Serbia threatens to send more troops to Kosovo as war of words escalates in Balkans


Mr Kurti, who met Mr Stoltenberg later, underlined Kosovo’s resolve to become a NATO member.

“The threats, risks and challenges that NATO faces in the current security environment are felt by our country as well,” he told reporters, linking the problems to Russia’s influence.

“Kosovo’s institutions and citizens in the current situation have reason to be vigilant about (the) destructive approach of our northern neighbour towards Kosovo and the region in general under Russia’s detrimental agenda for Europe and the Balkans.”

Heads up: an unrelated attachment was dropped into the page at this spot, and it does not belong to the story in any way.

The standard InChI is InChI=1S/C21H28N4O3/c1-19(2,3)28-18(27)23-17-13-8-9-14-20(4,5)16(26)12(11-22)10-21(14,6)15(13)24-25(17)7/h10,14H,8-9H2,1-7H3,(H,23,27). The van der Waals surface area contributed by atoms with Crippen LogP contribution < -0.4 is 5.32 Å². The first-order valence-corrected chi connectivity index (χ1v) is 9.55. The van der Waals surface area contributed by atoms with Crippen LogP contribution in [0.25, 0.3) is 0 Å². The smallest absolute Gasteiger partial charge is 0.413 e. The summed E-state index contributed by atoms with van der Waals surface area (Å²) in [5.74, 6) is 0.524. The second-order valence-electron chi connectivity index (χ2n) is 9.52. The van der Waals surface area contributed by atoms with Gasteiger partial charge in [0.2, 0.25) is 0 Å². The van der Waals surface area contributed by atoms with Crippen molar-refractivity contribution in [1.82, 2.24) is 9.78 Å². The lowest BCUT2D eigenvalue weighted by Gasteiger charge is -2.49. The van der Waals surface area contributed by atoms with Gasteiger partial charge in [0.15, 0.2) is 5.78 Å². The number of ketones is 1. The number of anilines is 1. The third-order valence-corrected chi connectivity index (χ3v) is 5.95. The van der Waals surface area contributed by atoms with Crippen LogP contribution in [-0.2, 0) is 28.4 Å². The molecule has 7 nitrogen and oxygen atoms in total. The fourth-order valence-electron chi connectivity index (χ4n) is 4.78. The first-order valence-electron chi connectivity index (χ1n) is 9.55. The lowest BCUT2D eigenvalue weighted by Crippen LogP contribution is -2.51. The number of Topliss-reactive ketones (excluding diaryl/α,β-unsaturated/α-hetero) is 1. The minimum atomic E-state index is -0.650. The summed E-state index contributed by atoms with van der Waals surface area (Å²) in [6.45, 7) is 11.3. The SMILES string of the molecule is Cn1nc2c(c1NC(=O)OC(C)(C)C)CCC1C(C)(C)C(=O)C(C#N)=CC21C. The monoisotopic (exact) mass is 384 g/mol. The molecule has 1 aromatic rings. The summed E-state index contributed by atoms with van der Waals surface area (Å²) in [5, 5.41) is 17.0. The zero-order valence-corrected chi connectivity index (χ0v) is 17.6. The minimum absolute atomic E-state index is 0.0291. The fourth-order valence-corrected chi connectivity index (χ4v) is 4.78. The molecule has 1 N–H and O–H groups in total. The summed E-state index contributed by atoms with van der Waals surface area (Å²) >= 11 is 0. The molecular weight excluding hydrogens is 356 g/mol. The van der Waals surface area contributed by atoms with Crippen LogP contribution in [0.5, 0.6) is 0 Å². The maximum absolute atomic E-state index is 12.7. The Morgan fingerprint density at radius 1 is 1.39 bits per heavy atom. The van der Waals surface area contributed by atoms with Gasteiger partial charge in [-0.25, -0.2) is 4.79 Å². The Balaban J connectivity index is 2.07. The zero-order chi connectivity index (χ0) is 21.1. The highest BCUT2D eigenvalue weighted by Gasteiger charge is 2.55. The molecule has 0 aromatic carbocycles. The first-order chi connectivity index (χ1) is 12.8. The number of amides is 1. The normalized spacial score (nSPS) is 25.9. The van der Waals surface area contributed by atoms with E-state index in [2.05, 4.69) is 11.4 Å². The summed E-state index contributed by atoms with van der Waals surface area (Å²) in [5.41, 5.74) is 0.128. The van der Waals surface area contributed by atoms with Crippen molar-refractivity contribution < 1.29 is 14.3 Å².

Kosovo won independence from Serbia in 2008, almost a decade after a guerrilla uprising against repressive Belgrade rule.

Serbia legally still considers Kosovo an integral part of its territory.

It denies whipping up tensions and conflict there, and accuses Pristina of trampling on the rights of minority Serbs. Ethnic Serbs account for 5 percent of Kosovo’s 1.8 million population, which is 90 percent ethnic Albanian.

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